Disaster Recovery: New Orleans

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City officials saw disaster preparedness as a job for another day. Then Katrina struck. In the six months since the hurricane blew apart the city, New Orleans officials have been improvising a plan to put its information infrastructure back together. Here

Officials at every level treat disaster planning as a long-term problem that can be left for another day. But in New Orleans, that day came—on Aug. 29, 2005—as Hurricane Katrina washed away the city.

But over the last six months, New Orleans information technology chief Greg Meffert has been improvising a plan to not only put the Crescent City's technology infrastructure back together, but to make it better than it was before.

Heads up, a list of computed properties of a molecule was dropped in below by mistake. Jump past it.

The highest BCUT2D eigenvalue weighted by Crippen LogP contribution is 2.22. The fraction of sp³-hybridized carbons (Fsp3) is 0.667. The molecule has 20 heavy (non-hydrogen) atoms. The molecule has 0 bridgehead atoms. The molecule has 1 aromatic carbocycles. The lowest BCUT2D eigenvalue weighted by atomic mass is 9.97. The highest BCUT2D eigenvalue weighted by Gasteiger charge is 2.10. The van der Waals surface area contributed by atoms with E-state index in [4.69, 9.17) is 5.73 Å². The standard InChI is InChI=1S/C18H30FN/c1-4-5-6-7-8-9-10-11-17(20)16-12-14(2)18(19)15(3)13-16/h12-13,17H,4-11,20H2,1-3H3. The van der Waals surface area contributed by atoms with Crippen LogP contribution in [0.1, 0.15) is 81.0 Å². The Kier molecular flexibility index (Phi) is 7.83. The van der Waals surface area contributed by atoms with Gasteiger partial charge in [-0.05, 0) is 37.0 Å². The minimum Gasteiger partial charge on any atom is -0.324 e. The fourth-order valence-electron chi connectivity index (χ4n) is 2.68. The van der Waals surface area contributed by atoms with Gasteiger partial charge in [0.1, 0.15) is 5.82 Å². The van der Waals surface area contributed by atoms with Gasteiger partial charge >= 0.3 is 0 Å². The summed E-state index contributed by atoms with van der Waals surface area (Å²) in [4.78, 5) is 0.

Meffert's story holds valuable lessons for any chief information officer struggling with disaster planning and recovery.

Story Guide:

IT In Katrina's Wake

  • What Was Left in Katrina's Wake
  • New Orleans Had Big IT Plans—Before Katrina
  • Preparing for the Storm
  • Recovery: Some Decisions that Paid Off
  • New Orleans CIO Deals with Political Storms
  • VOIP, Web Portals, Geographic Information Systems All Play a Role in New Orleans' Recovery

    Other Stories:

  • Mayor Ray Nagin promised to run the city like a business
  • How mobile computing and wireless networks sped post-Katrina housing inspections.
  • Video surveillance let authorities keep a close eye on this year's Mardi Gras
  • Calculating the cost of a solid disaster recovery plan
  • 4 tips for technology executives looking to expand their roles
  • Vendor Profile: Why New Orleans and others turn for Tropos Networks for their wireless networking needs.
  • BLOG: Baseline's Kim Nash wonders why almost one-third of all companies don't have continuity plans

    Question: Why are so many companies not properly prepared for disasters? Tell us what you think: baseline@ziffdavis.com

    This article was originally published on 2006-03-09
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